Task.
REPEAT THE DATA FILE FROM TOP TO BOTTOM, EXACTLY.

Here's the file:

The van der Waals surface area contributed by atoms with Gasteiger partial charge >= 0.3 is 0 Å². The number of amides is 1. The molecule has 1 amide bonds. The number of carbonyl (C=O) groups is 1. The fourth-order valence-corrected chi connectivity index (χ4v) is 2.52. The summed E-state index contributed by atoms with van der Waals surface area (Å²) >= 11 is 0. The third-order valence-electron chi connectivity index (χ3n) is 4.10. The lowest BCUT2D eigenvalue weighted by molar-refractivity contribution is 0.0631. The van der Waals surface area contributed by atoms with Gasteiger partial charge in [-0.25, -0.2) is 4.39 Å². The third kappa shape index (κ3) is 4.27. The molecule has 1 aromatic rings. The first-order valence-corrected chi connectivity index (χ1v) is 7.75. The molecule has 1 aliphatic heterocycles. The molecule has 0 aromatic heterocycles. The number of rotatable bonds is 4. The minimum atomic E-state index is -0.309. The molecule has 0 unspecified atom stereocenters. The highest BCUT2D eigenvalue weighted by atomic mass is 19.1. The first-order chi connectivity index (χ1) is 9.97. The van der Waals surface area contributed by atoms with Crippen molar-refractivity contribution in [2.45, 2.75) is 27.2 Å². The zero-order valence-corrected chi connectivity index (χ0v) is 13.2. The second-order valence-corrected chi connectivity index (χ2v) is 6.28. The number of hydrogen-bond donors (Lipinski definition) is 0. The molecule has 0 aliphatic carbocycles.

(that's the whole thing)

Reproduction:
The van der Waals surface area contributed by atoms with Gasteiger partial charge >= 0.3 is 0 Å². The number of amides is 1. The molecule has 1 amide bonds. The number of carbonyl (C=O) groups is 1. The fourth-order valence-corrected chi connectivity index (χ4v) is 2.52. The summed E-state index contributed by atoms with van der Waals surface area (Å²) >= 11 is 0. The third-order valence-electron chi connectivity index (χ3n) is 4.10. The lowest BCUT2D eigenvalue weighted by molar-refractivity contribution is 0.0631. The van der Waals surface area contributed by atoms with Gasteiger partial charge in [-0.25, -0.2) is 4.39 Å². The third kappa shape index (κ3) is 4.27. The molecule has 1 aromatic rings. The first-order valence-corrected chi connectivity index (χ1v) is 7.75. The molecule has 1 aliphatic heterocycles. The molecule has 0 aromatic heterocycles. The number of rotatable bonds is 4. The minimum atomic E-state index is -0.309. The molecule has 0 unspecified atom stereocenters. The highest BCUT2D eigenvalue weighted by atomic mass is 19.1. The first-order chi connectivity index (χ1) is 9.97. The van der Waals surface area contributed by atoms with Crippen molar-refractivity contribution in [2.45, 2.75) is 27.2 Å². The zero-order valence-corrected chi connectivity index (χ0v) is 13.2. The second-order valence-corrected chi connectivity index (χ2v) is 6.28. The number of hydrogen-bond donors (Lipinski definition) is 0. The molecule has 0 aliphatic carbocycles.